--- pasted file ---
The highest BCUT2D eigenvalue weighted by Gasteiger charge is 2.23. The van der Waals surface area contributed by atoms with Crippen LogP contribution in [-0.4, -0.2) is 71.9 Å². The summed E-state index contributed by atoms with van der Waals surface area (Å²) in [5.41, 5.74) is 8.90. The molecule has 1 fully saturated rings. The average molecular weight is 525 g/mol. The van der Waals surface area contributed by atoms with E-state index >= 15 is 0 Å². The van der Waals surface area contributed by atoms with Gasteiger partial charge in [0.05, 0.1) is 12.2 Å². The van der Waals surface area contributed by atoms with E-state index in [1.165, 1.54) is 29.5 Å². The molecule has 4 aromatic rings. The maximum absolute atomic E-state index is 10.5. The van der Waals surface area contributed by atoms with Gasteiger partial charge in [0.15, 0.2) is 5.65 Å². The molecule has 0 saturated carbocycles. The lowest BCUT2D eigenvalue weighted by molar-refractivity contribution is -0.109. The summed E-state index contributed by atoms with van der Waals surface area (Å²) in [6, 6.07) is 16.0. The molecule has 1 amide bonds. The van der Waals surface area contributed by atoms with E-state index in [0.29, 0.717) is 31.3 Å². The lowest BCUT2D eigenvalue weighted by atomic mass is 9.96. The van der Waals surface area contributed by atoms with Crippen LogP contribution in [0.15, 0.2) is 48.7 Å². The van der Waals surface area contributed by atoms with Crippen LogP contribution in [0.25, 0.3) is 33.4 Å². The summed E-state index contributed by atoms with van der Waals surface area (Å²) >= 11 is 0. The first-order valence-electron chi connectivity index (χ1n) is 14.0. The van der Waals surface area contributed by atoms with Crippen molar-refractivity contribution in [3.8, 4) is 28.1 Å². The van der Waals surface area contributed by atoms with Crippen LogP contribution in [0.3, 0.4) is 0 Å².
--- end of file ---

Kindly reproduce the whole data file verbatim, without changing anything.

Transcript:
The highest BCUT2D eigenvalue weighted by Gasteiger charge is 2.23. The van der Waals surface area contributed by atoms with Crippen LogP contribution in [-0.4, -0.2) is 71.9 Å². The summed E-state index contributed by atoms with van der Waals surface area (Å²) in [5.41, 5.74) is 8.90. The molecule has 1 fully saturated rings. The average molecular weight is 525 g/mol. The van der Waals surface area contributed by atoms with E-state index >= 15 is 0 Å². The van der Waals surface area contributed by atoms with Gasteiger partial charge in [0.05, 0.1) is 12.2 Å². The van der Waals surface area contributed by atoms with E-state index in [1.165, 1.54) is 29.5 Å². The molecule has 4 aromatic rings. The maximum absolute atomic E-state index is 10.5. The van der Waals surface area contributed by atoms with Gasteiger partial charge in [0.15, 0.2) is 5.65 Å². The molecule has 0 saturated carbocycles. The lowest BCUT2D eigenvalue weighted by molar-refractivity contribution is -0.109. The summed E-state index contributed by atoms with van der Waals surface area (Å²) in [6, 6.07) is 16.0. The molecule has 1 amide bonds. The van der Waals surface area contributed by atoms with E-state index in [0.29, 0.717) is 31.3 Å². The lowest BCUT2D eigenvalue weighted by atomic mass is 9.96. The van der Waals surface area contributed by atoms with Crippen LogP contribution in [0.15, 0.2) is 48.7 Å². The van der Waals surface area contributed by atoms with Crippen LogP contribution in [0.25, 0.3) is 33.4 Å². The summed E-state index contributed by atoms with van der Waals surface area (Å²) >= 11 is 0. The first-order valence-electron chi connectivity index (χ1n) is 14.0. The van der Waals surface area contributed by atoms with Crippen molar-refractivity contribution in [3.8, 4) is 28.1 Å². The van der Waals surface area contributed by atoms with Crippen LogP contribution in [0.3, 0.4) is 0 Å².